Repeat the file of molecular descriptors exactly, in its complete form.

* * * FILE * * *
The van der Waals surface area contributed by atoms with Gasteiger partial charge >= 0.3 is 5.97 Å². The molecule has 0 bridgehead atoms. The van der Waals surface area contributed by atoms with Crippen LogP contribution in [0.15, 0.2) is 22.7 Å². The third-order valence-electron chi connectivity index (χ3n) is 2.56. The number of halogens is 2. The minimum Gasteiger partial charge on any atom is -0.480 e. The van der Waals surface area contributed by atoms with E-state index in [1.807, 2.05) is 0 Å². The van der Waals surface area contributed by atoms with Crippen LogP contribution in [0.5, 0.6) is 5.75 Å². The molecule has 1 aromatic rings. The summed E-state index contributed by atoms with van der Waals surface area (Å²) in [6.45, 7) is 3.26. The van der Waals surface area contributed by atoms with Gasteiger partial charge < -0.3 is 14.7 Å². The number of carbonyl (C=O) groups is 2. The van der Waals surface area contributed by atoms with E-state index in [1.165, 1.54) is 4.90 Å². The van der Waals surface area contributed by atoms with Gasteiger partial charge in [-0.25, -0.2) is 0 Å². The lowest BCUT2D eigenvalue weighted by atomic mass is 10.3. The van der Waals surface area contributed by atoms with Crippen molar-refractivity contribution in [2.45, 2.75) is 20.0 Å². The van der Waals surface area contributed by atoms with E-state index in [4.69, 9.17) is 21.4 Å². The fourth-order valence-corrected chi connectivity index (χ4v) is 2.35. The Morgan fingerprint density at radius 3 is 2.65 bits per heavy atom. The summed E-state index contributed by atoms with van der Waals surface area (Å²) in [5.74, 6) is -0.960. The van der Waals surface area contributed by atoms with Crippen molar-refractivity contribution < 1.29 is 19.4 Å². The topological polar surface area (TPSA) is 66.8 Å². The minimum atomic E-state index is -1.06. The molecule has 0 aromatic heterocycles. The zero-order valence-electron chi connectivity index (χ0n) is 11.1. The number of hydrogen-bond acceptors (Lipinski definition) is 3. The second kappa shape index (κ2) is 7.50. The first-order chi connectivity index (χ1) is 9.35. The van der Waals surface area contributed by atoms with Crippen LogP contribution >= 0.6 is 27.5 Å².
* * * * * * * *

The van der Waals surface area contributed by atoms with Gasteiger partial charge >= 0.3 is 5.97 Å². The molecule has 0 bridgehead atoms. The van der Waals surface area contributed by atoms with Crippen LogP contribution in [0.15, 0.2) is 22.7 Å². The third-order valence-electron chi connectivity index (χ3n) is 2.56. The number of halogens is 2. The minimum Gasteiger partial charge on any atom is -0.480 e. The van der Waals surface area contributed by atoms with E-state index in [1.807, 2.05) is 0 Å². The van der Waals surface area contributed by atoms with Crippen LogP contribution in [0.5, 0.6) is 5.75 Å². The molecule has 1 aromatic rings. The summed E-state index contributed by atoms with van der Waals surface area (Å²) in [6.45, 7) is 3.26. The van der Waals surface area contributed by atoms with Gasteiger partial charge < -0.3 is 14.7 Å². The number of carbonyl (C=O) groups is 2. The van der Waals surface area contributed by atoms with E-state index in [1.165, 1.54) is 4.90 Å². The van der Waals surface area contributed by atoms with Gasteiger partial charge in [-0.25, -0.2) is 0 Å². The lowest BCUT2D eigenvalue weighted by atomic mass is 10.3. The van der Waals surface area contributed by atoms with Crippen molar-refractivity contribution in [2.45, 2.75) is 20.0 Å². The van der Waals surface area contributed by atoms with E-state index in [4.69, 9.17) is 21.4 Å². The fourth-order valence-corrected chi connectivity index (χ4v) is 2.35. The Morgan fingerprint density at radius 3 is 2.65 bits per heavy atom. The summed E-state index contributed by atoms with van der Waals surface area (Å²) in [5.74, 6) is -0.960. The van der Waals surface area contributed by atoms with Crippen molar-refractivity contribution < 1.29 is 19.4 Å². The topological polar surface area (TPSA) is 66.8 Å². The minimum atomic E-state index is -1.06. The molecule has 0 aromatic heterocycles. The zero-order valence-electron chi connectivity index (χ0n) is 11.1. The number of hydrogen-bond acceptors (Lipinski definition) is 3. The second kappa shape index (κ2) is 7.50. The first-order chi connectivity index (χ1) is 9.35. The van der Waals surface area contributed by atoms with Crippen LogP contribution >= 0.6 is 27.5 Å².